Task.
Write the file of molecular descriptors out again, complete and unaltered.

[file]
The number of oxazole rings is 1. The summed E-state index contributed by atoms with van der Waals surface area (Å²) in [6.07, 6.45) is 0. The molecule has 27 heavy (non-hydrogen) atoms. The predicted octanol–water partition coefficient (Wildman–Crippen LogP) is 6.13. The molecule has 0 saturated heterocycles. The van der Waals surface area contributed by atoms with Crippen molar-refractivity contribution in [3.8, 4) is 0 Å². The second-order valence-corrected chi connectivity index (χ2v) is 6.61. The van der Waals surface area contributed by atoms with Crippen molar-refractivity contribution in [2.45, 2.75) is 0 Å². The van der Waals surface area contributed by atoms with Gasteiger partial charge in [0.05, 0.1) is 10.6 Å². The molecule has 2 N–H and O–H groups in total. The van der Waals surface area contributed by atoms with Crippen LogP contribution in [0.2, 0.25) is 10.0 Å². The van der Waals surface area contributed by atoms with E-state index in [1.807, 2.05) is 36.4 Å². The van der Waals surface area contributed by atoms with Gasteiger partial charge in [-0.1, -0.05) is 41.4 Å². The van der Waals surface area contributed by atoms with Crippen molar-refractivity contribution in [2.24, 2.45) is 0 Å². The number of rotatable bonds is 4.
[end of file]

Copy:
The number of oxazole rings is 1. The summed E-state index contributed by atoms with van der Waals surface area (Å²) in [6.07, 6.45) is 0. The molecule has 27 heavy (non-hydrogen) atoms. The predicted octanol–water partition coefficient (Wildman–Crippen LogP) is 6.13. The molecule has 0 saturated heterocycles. The van der Waals surface area contributed by atoms with Crippen molar-refractivity contribution in [3.8, 4) is 0 Å². The second-order valence-corrected chi connectivity index (χ2v) is 6.61. The van der Waals surface area contributed by atoms with Crippen molar-refractivity contribution in [2.45, 2.75) is 0 Å². The van der Waals surface area contributed by atoms with Gasteiger partial charge in [0.05, 0.1) is 10.6 Å². The molecule has 2 N–H and O–H groups in total. The van der Waals surface area contributed by atoms with Crippen LogP contribution in [0.2, 0.25) is 10.0 Å². The van der Waals surface area contributed by atoms with E-state index in [1.807, 2.05) is 36.4 Å². The van der Waals surface area contributed by atoms with Gasteiger partial charge in [-0.1, -0.05) is 41.4 Å². The van der Waals surface area contributed by atoms with Crippen molar-refractivity contribution in [2.24, 2.45) is 0 Å². The number of rotatable bonds is 4.